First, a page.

3. Land and Money Exploitation
“Let me tell you about the words that I don’t like.” This was Simon Sedillo, a journalist who is currently working on a book called Weapons, Drugs and Slavery: Crime and Corruption in the US Political Economy. During this portion of the talk, he broke down words like “sustainability” and “anti-oppression” for our group. In the process, he also introduced me to one of my new favorite phrases: anglo manarchism (essentially, be skeptical of the way that white men are co-opting anarchism in the US). One of the reasons why I felt so inspired by Simon was his ability to just be honest with those of us who identified as US citizens about the privileges of that position. As a South Asian woman, who is also a US citizen, I was reminded again of how to think about how these various parts of my identity influence the work that I choose to do in the future. He challenged us, “don’t make documentaries. Help other people make documentaries” and reminded us that “there should always be young women of color at the table [of non-profit organizations] who are making decisions.”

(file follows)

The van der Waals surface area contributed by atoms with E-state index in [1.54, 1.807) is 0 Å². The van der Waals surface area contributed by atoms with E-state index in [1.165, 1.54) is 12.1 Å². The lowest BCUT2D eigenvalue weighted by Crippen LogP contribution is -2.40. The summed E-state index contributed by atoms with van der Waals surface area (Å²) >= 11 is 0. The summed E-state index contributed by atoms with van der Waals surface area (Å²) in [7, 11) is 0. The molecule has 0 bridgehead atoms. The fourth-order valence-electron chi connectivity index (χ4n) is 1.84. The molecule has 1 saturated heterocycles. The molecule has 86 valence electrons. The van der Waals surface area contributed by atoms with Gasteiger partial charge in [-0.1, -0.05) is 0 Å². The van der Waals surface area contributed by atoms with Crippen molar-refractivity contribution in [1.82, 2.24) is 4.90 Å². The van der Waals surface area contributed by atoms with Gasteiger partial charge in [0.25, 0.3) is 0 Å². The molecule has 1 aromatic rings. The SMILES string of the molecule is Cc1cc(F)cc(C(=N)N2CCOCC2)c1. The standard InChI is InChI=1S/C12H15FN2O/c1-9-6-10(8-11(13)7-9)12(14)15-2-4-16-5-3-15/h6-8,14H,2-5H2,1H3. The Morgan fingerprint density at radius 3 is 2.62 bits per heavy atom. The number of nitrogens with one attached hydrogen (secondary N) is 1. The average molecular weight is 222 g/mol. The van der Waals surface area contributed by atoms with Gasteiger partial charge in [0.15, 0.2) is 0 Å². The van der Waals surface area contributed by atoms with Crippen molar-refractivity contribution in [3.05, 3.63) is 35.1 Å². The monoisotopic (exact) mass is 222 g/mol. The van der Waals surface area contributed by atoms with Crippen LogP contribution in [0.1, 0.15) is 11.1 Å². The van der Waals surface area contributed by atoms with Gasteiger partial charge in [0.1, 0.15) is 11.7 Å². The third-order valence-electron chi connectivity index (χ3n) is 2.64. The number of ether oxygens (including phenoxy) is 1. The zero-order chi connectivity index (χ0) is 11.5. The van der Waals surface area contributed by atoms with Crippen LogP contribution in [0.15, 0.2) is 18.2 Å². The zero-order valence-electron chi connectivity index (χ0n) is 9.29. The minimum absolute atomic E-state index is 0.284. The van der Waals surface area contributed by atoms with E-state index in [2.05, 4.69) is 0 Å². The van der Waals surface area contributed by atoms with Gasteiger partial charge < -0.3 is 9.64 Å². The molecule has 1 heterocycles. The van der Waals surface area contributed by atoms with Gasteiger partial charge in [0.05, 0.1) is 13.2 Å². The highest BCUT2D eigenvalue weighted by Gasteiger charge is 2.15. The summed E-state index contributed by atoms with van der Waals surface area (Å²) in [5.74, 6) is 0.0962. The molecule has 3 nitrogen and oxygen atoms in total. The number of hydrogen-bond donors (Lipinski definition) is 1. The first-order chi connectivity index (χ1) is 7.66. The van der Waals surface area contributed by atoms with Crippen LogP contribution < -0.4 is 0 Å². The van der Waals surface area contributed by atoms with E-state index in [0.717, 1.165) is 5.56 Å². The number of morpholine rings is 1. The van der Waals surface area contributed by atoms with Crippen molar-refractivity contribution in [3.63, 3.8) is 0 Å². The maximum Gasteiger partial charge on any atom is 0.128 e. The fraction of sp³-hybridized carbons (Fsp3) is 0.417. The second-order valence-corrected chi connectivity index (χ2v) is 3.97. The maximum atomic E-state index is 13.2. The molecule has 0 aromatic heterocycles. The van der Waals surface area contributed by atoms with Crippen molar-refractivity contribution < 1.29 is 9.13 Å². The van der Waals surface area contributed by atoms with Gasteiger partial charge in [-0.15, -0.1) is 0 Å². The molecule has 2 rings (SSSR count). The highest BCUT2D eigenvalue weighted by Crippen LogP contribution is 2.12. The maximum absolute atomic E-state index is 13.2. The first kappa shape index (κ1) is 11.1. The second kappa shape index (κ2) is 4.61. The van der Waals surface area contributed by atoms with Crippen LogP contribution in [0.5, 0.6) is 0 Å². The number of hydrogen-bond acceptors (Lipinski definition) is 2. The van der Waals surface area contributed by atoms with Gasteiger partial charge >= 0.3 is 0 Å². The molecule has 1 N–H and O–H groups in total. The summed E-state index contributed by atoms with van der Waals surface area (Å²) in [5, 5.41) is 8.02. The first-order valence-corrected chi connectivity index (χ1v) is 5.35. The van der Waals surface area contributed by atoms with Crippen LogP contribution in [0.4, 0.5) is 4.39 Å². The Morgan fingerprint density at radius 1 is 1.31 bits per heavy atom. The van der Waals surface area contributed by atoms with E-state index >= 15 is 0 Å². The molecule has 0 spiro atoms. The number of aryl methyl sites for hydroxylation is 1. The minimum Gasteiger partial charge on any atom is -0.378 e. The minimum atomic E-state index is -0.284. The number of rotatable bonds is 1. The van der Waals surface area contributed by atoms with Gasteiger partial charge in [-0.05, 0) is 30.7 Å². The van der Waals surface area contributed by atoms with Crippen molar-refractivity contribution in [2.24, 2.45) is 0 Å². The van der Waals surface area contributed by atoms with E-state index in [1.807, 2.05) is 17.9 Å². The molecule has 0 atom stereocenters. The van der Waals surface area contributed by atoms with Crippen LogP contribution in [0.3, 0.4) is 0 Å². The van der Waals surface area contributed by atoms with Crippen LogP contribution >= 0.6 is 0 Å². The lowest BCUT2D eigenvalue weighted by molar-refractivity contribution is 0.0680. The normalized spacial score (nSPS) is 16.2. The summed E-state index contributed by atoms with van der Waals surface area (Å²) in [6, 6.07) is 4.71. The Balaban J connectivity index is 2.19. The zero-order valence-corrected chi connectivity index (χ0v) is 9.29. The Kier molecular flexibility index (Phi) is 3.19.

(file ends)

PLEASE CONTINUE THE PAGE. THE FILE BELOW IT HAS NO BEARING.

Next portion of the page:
Simon also devoted the majority of his speech to the devastating and violent ways that US systems of exploitation harm Mexico, specifically through dominating the weapons trade, funding and supporting violent dictators, and developing a network of private prisons that exist as a system of modern slavery. This conversation directly connected to the idea of land exploitation and the way that we continually perceive the land to be our property, both so we feel ownership over the land and also so we feel the right to claim the land as part of our own history. If we can claim it as ours, then we can tell stories about it, make decisions over its use, watch it fulfill our purpose and feel relief that the ramifications of these actions are pushed elsewhere, somewhere we can’t see, somewhere with brown bodies so the US doesn’t question.